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Attorney Generals Internet Safety Training Modules Train-the-Trainer August 2010.

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Presentation on theme: "Attorney Generals Internet Safety Training Modules Train-the-Trainer August 2010."— Presentation transcript:

1 Attorney Generals Internet Safety Training Modules Train-the-Trainer August 2010

2 Internet Safety Modules Exploitation Cyberbullying Sexting Piracy Digital Citizen PContent Who R U

3 Cyber Safety Survey: The Results 4,231 students (grades 3-12) 24% have received an inappropriate picture 18% have been threatened by someone online 25% have said something inappropriate to someone online or by text 24% have been approached by a stranger online First cell phone: years First social networking profile: 12 years Cyber Safety Survey: The Results, Office of the Illinois Attorney General, 2009

4 Social Media/Internet Usage Social Media and Mobile Internet Use Among Teens and Young Adults, Pew Internet & American Life Project, 2010, Amanda Lenhart, Kristen Purcell, Aaron Smith and Kathryn Zickuhr

5 Cell Phone Usage 75% of all teens (12-17) have a cell phone 58% of 12-year-olds have a cell phone 83% of 17-year-olds have a cell phone 66% text message 1/2 teens (50+ texts daily/1,500 monthly) 1/3 teens (100+ texts daily/3,000 monthly) Girls (100+ daily…MOST) Teens and Sexting, Pew Internet & American Life Project, 2009, Amanda Lenhart

6 Exploitation Who are kids and teens talking to online? Predators: Strangers One in seven U.S. teenagers who regularly log on to the Internet say they have received an unwanted sexual solicitation via the Web. Solicitations were defined as requests to engage in sexual activities or sexual talk, or to give personal sexual information. Cyber Stalking/Cyberbullying: Frenemies 21% of students surveyed felt uncomfortable with an online conversation or text. Cyber Safety Survey: The Results, Office of the Illinois Attorney General, 2009 ContentWho R U

7 Safe Posting Tips: What to Post Use nickname only Change the zip code Use cartoons, drawings, or avatars Make the profile private Ask permission to add a friend ContentP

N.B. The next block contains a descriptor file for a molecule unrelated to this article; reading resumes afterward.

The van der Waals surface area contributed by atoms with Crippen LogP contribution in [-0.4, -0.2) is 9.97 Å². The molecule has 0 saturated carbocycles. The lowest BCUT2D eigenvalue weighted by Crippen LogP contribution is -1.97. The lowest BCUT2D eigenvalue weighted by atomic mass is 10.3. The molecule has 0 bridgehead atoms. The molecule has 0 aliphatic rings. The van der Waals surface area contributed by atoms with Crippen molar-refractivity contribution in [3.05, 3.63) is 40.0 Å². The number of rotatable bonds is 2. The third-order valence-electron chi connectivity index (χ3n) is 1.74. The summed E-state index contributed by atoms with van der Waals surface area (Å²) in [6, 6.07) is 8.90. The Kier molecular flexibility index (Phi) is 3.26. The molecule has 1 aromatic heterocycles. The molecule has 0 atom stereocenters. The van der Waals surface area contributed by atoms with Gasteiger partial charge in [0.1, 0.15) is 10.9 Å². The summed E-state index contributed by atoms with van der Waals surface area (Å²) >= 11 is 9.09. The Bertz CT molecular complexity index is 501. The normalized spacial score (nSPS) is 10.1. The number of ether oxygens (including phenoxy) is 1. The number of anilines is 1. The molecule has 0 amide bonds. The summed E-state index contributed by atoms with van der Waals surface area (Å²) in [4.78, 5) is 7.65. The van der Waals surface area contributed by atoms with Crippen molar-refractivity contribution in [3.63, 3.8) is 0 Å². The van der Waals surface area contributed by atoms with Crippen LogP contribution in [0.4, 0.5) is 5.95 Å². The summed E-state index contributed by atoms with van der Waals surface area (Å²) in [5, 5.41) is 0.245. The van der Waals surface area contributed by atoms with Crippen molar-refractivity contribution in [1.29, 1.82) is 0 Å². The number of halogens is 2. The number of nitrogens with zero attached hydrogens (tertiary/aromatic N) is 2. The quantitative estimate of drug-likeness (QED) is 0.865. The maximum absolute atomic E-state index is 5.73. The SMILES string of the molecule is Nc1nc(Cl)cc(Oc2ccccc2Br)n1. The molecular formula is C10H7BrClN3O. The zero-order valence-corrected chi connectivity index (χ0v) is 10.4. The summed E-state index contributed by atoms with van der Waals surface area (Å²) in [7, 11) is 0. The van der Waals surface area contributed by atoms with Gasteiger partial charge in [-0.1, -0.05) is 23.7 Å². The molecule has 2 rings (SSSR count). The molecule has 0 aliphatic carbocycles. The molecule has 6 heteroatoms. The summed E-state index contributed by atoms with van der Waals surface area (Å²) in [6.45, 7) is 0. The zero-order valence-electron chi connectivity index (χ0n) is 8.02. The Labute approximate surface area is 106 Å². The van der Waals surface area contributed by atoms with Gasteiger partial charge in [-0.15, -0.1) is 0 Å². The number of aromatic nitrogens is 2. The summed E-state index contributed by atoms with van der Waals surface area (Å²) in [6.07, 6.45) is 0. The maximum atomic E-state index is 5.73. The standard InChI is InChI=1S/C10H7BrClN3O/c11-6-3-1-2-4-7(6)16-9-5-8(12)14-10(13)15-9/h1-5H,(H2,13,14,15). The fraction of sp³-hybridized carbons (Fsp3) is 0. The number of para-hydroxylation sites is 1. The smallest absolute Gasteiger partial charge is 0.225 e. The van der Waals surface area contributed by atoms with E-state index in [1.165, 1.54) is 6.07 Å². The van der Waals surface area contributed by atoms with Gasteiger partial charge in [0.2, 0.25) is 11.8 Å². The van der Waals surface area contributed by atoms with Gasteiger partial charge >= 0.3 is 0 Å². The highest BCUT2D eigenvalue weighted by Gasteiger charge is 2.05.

8 Safe Posting Tips: What to Block First and last names Home telephone number Cell phone number Street address Hometown/city of residence Name of school Name of favorite playground or park Date of birth Credit card numbers Images that identify you, your school, or your hometown ContentP

9 Risky Behavior = Unwanted Outcomes Talk to people in various places online Add strangers to buddy list Talk to strangers about sex Look for pornographic content Act in a rude or nasty manner online Harass or post embarrassing information about others online Post personal information in a profile, a blog or on a Web page Share your personal information with strangers Use of file sharing programs for pornographic images P Digital Citizen ContentWho R U

10 What is Cyberbullying? When a child, preteen or teen is tormented, harassed, humiliated, embarrassed or otherwise targeted by any other person using the Internet or other digital communication technology

11 Whats the Difference? Bullying 1. School 2. Direct (F2F) 3. Limited Audience Cyberbullying 1. Anywhere/Anytime 2. Anonymous 3. Larger Audience 4. More Kids Involved 5. Spreads Quickly 6. Victim NOT Participant 7. Permanent Record

12 The Reality 20.8% of kids have been bullied while online 14.3% have received mean or hurtful comments 13.3% have had rumors spread about them online 8.4% have been threatened over text 6.7% have had stolen passwords/someone impersonate them 5.0% had a mean or hurtful picture posted Blog (Bash Boarding) Create Web sites (Ex., Hot or Not, Sexual Orientation) Send pictures (Ex., Locker room photos) Send spyware and/or hack programs Cyberbullying Victimization, Random sample of year-olds from large school district in Southern U.S., Cyberbullying Research Center, 2010, Hinduja, S. and Patching, J.W. P Digital Citizen Content

13 Why? Computer in bedroom? Not much supervision Work in groups Feeling of anonymity Fun/funny Empathy not fully developed The normal place to communicate P Digital Citizen Content

14 Cyberbullying: A Student Perspective, Office of the Illinois Attorney General, 2010 Cyberbullying: A Student Perspective, Office of the Illinois Attorney General, Focus Groups Middle and High Schools Urban, Rural, Suburban Student Solutions Multifaceted solutions Punitive consequences are NOT sustainable solutions Youth preferred mediation Work through issues in safe environment Peer-to-peer mediation Mentor program Cyberbullying: A Student Perspective

15 Sexting 20% (22% girls & 18% boys) of teens have sent/posted nude or semi-nude photos or videos of themselves 39% (37% girls & 40% boys) of teens have sent sexually suggestive messages P Digital Citizen ContentWho R U Sex and Tech: Results from a Survey of Teens and Young Adults, Cosmo Girl and The National Campaign to Prevent Teen and Unplanned Pregnancy, 2008